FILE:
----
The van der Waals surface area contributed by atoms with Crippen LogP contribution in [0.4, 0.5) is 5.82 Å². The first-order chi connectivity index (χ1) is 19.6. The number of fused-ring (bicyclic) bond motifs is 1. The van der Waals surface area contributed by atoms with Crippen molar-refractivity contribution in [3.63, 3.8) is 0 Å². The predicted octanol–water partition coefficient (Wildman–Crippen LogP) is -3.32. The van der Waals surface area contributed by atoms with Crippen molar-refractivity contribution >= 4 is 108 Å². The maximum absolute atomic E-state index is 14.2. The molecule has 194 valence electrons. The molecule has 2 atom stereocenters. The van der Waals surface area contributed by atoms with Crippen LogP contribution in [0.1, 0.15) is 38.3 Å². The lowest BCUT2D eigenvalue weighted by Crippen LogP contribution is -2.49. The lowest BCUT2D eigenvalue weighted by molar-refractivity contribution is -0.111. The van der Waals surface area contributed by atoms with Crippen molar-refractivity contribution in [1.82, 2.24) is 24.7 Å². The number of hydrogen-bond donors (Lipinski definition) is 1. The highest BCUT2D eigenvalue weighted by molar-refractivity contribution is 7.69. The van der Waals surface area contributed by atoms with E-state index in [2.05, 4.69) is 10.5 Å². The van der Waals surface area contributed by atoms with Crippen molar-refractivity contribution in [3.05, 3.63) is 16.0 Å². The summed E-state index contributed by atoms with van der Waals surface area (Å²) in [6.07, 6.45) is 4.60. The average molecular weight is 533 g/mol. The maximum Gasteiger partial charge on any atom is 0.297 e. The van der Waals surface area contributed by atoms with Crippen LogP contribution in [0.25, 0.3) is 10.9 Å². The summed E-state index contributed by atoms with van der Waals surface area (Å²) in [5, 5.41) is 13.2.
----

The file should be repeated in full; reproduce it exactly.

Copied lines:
The van der Waals surface area contributed by atoms with Crippen LogP contribution in [0.4, 0.5) is 5.82 Å². The first-order chi connectivity index (χ1) is 19.6. The number of fused-ring (bicyclic) bond motifs is 1. The van der Waals surface area contributed by atoms with Crippen molar-refractivity contribution in [3.63, 3.8) is 0 Å². The predicted octanol–water partition coefficient (Wildman–Crippen LogP) is -3.32. The van der Waals surface area contributed by atoms with Crippen molar-refractivity contribution >= 4 is 108 Å². The maximum absolute atomic E-state index is 14.2. The molecule has 194 valence electrons. The molecule has 2 atom stereocenters. The van der Waals surface area contributed by atoms with Crippen LogP contribution in [0.1, 0.15) is 38.3 Å². The lowest BCUT2D eigenvalue weighted by Crippen LogP contribution is -2.49. The lowest BCUT2D eigenvalue weighted by molar-refractivity contribution is -0.111. The van der Waals surface area contributed by atoms with Crippen molar-refractivity contribution in [1.82, 2.24) is 24.7 Å². The number of hydrogen-bond donors (Lipinski definition) is 1. The highest BCUT2D eigenvalue weighted by molar-refractivity contribution is 7.69. The van der Waals surface area contributed by atoms with E-state index in [2.05, 4.69) is 10.5 Å². The van der Waals surface area contributed by atoms with Crippen molar-refractivity contribution in [3.05, 3.63) is 16.0 Å². The summed E-state index contributed by atoms with van der Waals surface area (Å²) in [6.07, 6.45) is 4.60. The average molecular weight is 533 g/mol. The maximum Gasteiger partial charge on any atom is 0.297 e. The van der Waals surface area contributed by atoms with Crippen LogP contribution in [0.25, 0.3) is 10.9 Å². The summed E-state index contributed by atoms with van der Waals surface area (Å²) in [5, 5.41) is 13.2.